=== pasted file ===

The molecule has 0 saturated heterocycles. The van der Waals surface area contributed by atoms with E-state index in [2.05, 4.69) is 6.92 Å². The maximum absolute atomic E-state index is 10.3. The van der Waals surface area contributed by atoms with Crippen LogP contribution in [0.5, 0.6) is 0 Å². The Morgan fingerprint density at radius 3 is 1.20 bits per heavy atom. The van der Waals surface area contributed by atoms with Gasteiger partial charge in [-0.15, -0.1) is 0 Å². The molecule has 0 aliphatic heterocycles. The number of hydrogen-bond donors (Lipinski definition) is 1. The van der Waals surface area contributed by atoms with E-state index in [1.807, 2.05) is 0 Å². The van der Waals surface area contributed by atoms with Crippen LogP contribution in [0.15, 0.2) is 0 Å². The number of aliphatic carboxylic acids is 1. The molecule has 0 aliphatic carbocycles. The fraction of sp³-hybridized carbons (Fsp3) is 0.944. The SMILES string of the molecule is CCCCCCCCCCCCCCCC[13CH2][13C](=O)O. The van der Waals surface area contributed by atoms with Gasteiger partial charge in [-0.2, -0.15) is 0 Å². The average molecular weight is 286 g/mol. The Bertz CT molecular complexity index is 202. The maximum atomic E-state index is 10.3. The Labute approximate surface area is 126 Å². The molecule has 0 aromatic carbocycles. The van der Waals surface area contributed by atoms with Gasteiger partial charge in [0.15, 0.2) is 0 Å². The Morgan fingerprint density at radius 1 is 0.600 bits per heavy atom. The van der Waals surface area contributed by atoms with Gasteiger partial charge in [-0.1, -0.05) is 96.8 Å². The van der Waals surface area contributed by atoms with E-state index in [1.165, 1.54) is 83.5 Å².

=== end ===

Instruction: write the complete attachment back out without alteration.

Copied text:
The molecule has 0 saturated heterocycles. The van der Waals surface area contributed by atoms with E-state index in [2.05, 4.69) is 6.92 Å². The maximum absolute atomic E-state index is 10.3. The van der Waals surface area contributed by atoms with Crippen LogP contribution in [0.5, 0.6) is 0 Å². The Morgan fingerprint density at radius 3 is 1.20 bits per heavy atom. The van der Waals surface area contributed by atoms with Gasteiger partial charge in [-0.15, -0.1) is 0 Å². The molecule has 0 aliphatic heterocycles. The number of hydrogen-bond donors (Lipinski definition) is 1. The van der Waals surface area contributed by atoms with E-state index in [1.807, 2.05) is 0 Å². The van der Waals surface area contributed by atoms with Crippen LogP contribution in [0.15, 0.2) is 0 Å². The number of aliphatic carboxylic acids is 1. The molecule has 0 aliphatic carbocycles. The fraction of sp³-hybridized carbons (Fsp3) is 0.944. The SMILES string of the molecule is CCCCCCCCCCCCCCCC[13CH2][13C](=O)O. The van der Waals surface area contributed by atoms with Gasteiger partial charge in [-0.2, -0.15) is 0 Å². The average molecular weight is 286 g/mol. The Bertz CT molecular complexity index is 202. The maximum atomic E-state index is 10.3. The Labute approximate surface area is 126 Å². The molecule has 0 aromatic carbocycles. The van der Waals surface area contributed by atoms with Gasteiger partial charge in [0.15, 0.2) is 0 Å². The Morgan fingerprint density at radius 1 is 0.600 bits per heavy atom. The van der Waals surface area contributed by atoms with Gasteiger partial charge in [-0.1, -0.05) is 96.8 Å². The van der Waals surface area contributed by atoms with E-state index in [1.165, 1.54) is 83.5 Å².